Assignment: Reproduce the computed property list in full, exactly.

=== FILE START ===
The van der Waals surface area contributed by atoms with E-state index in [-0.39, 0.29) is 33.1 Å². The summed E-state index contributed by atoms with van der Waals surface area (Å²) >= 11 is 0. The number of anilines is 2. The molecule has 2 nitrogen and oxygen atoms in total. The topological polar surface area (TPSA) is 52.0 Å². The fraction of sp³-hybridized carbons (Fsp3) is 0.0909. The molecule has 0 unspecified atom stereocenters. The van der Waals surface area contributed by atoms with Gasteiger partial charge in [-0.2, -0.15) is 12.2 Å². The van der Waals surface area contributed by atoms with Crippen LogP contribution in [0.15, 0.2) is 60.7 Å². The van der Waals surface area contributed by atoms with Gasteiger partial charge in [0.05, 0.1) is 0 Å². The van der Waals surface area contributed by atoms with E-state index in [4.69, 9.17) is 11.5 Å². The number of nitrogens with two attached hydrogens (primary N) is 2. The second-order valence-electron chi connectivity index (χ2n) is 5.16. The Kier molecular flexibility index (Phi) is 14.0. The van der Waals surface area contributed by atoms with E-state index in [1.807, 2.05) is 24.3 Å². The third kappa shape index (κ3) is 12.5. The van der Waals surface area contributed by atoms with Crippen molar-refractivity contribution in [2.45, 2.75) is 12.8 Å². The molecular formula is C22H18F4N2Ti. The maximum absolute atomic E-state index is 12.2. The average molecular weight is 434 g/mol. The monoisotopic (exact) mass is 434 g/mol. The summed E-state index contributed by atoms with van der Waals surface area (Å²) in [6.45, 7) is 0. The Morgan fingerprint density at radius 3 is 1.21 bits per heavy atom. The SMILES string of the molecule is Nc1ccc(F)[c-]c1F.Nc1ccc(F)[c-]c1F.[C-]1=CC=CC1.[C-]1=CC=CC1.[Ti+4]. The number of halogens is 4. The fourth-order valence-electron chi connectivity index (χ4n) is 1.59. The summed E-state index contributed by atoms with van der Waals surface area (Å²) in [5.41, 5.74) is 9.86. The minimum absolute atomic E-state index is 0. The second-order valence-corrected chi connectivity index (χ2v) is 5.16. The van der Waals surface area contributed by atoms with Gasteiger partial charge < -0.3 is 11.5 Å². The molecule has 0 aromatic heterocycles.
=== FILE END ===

The van der Waals surface area contributed by atoms with E-state index in [-0.39, 0.29) is 33.1 Å². The summed E-state index contributed by atoms with van der Waals surface area (Å²) >= 11 is 0. The number of anilines is 2. The molecule has 2 nitrogen and oxygen atoms in total. The topological polar surface area (TPSA) is 52.0 Å². The fraction of sp³-hybridized carbons (Fsp3) is 0.0909. The molecule has 0 unspecified atom stereocenters. The van der Waals surface area contributed by atoms with Gasteiger partial charge in [-0.2, -0.15) is 12.2 Å². The van der Waals surface area contributed by atoms with Crippen LogP contribution in [0.15, 0.2) is 60.7 Å². The van der Waals surface area contributed by atoms with Gasteiger partial charge in [0.05, 0.1) is 0 Å². The van der Waals surface area contributed by atoms with E-state index in [4.69, 9.17) is 11.5 Å². The number of nitrogens with two attached hydrogens (primary N) is 2. The second-order valence-electron chi connectivity index (χ2n) is 5.16. The Kier molecular flexibility index (Phi) is 14.0. The van der Waals surface area contributed by atoms with E-state index in [1.807, 2.05) is 24.3 Å². The third kappa shape index (κ3) is 12.5. The van der Waals surface area contributed by atoms with Crippen molar-refractivity contribution in [2.45, 2.75) is 12.8 Å². The molecular formula is C22H18F4N2Ti. The maximum absolute atomic E-state index is 12.2. The average molecular weight is 434 g/mol. The monoisotopic (exact) mass is 434 g/mol. The summed E-state index contributed by atoms with van der Waals surface area (Å²) in [6.45, 7) is 0. The Morgan fingerprint density at radius 3 is 1.21 bits per heavy atom. The SMILES string of the molecule is Nc1ccc(F)[c-]c1F.Nc1ccc(F)[c-]c1F.[C-]1=CC=CC1.[C-]1=CC=CC1.[Ti+4]. The number of halogens is 4. The fourth-order valence-electron chi connectivity index (χ4n) is 1.59. The summed E-state index contributed by atoms with van der Waals surface area (Å²) in [5.41, 5.74) is 9.86. The minimum absolute atomic E-state index is 0. The second-order valence-corrected chi connectivity index (χ2v) is 5.16. The van der Waals surface area contributed by atoms with Gasteiger partial charge < -0.3 is 11.5 Å². The molecule has 0 aromatic heterocycles.